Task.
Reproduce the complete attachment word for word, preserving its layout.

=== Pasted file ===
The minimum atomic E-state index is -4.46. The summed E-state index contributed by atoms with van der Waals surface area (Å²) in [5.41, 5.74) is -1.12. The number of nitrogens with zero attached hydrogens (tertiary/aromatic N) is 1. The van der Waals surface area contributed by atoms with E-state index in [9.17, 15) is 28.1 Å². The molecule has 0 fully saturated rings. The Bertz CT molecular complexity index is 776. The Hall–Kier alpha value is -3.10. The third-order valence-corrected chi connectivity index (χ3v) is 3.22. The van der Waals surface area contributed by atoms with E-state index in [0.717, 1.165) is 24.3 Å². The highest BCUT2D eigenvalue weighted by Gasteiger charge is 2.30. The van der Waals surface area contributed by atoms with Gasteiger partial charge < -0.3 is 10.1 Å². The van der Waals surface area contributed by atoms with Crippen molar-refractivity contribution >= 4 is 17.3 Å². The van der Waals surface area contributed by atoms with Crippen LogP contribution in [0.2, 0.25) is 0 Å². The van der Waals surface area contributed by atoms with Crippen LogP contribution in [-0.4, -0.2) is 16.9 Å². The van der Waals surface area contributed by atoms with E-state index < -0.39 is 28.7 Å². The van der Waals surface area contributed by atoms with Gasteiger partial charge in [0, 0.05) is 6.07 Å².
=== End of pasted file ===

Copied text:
The minimum atomic E-state index is -4.46. The summed E-state index contributed by atoms with van der Waals surface area (Å²) in [5.41, 5.74) is -1.12. The number of nitrogens with zero attached hydrogens (tertiary/aromatic N) is 1. The van der Waals surface area contributed by atoms with E-state index in [9.17, 15) is 28.1 Å². The molecule has 0 fully saturated rings. The Bertz CT molecular complexity index is 776. The Hall–Kier alpha value is -3.10. The third-order valence-corrected chi connectivity index (χ3v) is 3.22. The van der Waals surface area contributed by atoms with E-state index in [0.717, 1.165) is 24.3 Å². The highest BCUT2D eigenvalue weighted by Gasteiger charge is 2.30. The van der Waals surface area contributed by atoms with Gasteiger partial charge < -0.3 is 10.1 Å². The van der Waals surface area contributed by atoms with Crippen molar-refractivity contribution >= 4 is 17.3 Å². The van der Waals surface area contributed by atoms with Crippen LogP contribution in [0.2, 0.25) is 0 Å². The van der Waals surface area contributed by atoms with Crippen LogP contribution in [-0.4, -0.2) is 16.9 Å². The van der Waals surface area contributed by atoms with E-state index < -0.39 is 28.7 Å². The van der Waals surface area contributed by atoms with Gasteiger partial charge in [0, 0.05) is 6.07 Å².